Fritz Hollings looks back on a long career and envisions a better America 

Make It Work

"Performance is better than promise."
—Sen. Ernest "Fritz" Hollings

With his silver hair and sly grin, Ernest "Fritz" Hollings is what his fellow Charlestonians like to call "a real character." Known and celebrated by many in his home state and in Washington for his feisty, matter-of-fact approach, dry humor, and rich Lowcountry brogue, Hollings really is a character. But the amusing aspects of his personality hardly affirm his four decades of public service.

The former S.C. governor and U.S. senator spent the last few weeks making appearances around the state, signing copies of his newly published political memoir Making Government Work, and speaking with reporters, animated as ever.

Reading through his new, 360-page book (it helps to read each chapter in Hollings' distinctive speaking voice, by the way), it's clear that the longtime statesman had a vision. He was intent on transforming S.C.'s economy and guiding it through the difficult issues of civil rights, poverty, racial injustice, environmental conservation, energy consumption, and fiscal responsibility

Written with Kirk Victor, a native of Savannah and a reporter for the National Journal, Making Government Work is a fascinating collection of adventures, struggles, and lessons learned.

Hollings, now 86, won his first campaign at the age of 26 for a seat in the state House of Representatives. He was elected lieutenant governor in 1954 and governor in 1958, serving from 1959 to 1963. In 1966, he started his career in the U.S. Senate and served through 2005. He was a candidate for the Democratic nomination for president of the United States in 1984.

The Senator sets the tone in his prologue, announcing that this book is not the standard autobiography: "My aim is to draw on 52 years in public service to show how government once worked at the state and federal levels, but today is a standoff."

In an early chapter, Hollings offers a disturbing glimpse into post-War segregation — and the precarious balancing act of most Southern politicians during the Truman and Eisenhower years. Although Hollings came up within the South Carolina political machine in both legislative and executive positions, he gradually stepped away from the uglier side of their traditions, stood up to the racist elements, and became an agent of change, if a smart player of the game. Citing how it "threw precedent overboard and invaded states' control over education," he opposed the landmark Brown v. Board of Education ruling of 1954, which paved the way for integration and the civil rights movement. "Of course, no politician in South Carolina or anywhere else in the South could survive without criticizing Brown," he says.

In the executive branch of the state in the late 1950s and early '60s (and through some rough statewide campaigns), Hollings took aim at issues much broader and deeper than the states-versus-feds battle in which so many of his colleagues were embroiled. "In the 1950s it was hard for anybody with a breath in his body not to recognize the combustibility in day-to-day life in South Carolina, given the growing racial tensions," he writes. "But there was a way forward, past all this hostility. It wouldn't be easy. And it took years. Almost a decade later, I had to tell South Carolinians that it was time to accept change."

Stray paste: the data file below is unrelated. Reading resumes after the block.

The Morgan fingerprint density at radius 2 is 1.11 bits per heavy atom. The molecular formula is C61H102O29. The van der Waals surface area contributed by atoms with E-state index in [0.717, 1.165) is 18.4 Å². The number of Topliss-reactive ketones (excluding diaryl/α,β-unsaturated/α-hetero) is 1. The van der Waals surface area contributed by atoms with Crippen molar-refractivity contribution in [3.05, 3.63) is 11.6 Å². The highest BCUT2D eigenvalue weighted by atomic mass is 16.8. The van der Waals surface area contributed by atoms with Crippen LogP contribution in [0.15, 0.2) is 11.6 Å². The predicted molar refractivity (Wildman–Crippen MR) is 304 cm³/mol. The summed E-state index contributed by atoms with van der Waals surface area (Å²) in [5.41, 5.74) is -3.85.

As governor, his support for John F. Kennedy during the 1960 presidential race put him at odds with many of his white segregationist (and non-Catholic) constituents, but it also enhanced his position as an open-minded, independent statesman.

Making Government Work amiably meanders through Hollings' experiences in the Senate — amusing and tough — during the "imperial Nixon years," misadventures in Vietnam, the "cautious" Ford years, the "time of big battles" during the Carter administration. He illustrates the dynamic between the parties — and the philosophical changes and squabbles within the Democratic party leading into and through the Reagan era.

"We (Democrats) had fiddle-faddled and been complacent when we should have been aggressive," Hollings writes of the 1980 elections. "We allowed Reagan to strike a chord with voters by running against Washington." Hollings repeatedly criticizes Republican leadership who, on one hand, rail against "big government" and taxes, while, on the other hand, neglect fiscal responsibilities, engage in misguided trade policies, and add to the rising deficit.

By his last term, Hollings says the Senate had changed for the worse. He missed the genuine camaraderie, mutual respect, and civil interaction between congressmen, and he became sick of the relentless fund-raising and campaigning.

In the final chapters he describes a "government off course ... that's in the ditch." Despite the negative assessments — especially on the George W. Bush years, with the "reckless policies that divide the country" — Hollings offers a hopeful and optimistic vision of the next era. He maintains a deep commitment to improving the system of government — a firm position that contrasts the roar of right-wing rhetoric and the timidity of the left.

"The country is in serious trouble, and we don't have the luxury of antigovernment politicking," he writes in his concluding pages. "It is our duty to make the government work."

For more on Hollings and his new book, check out


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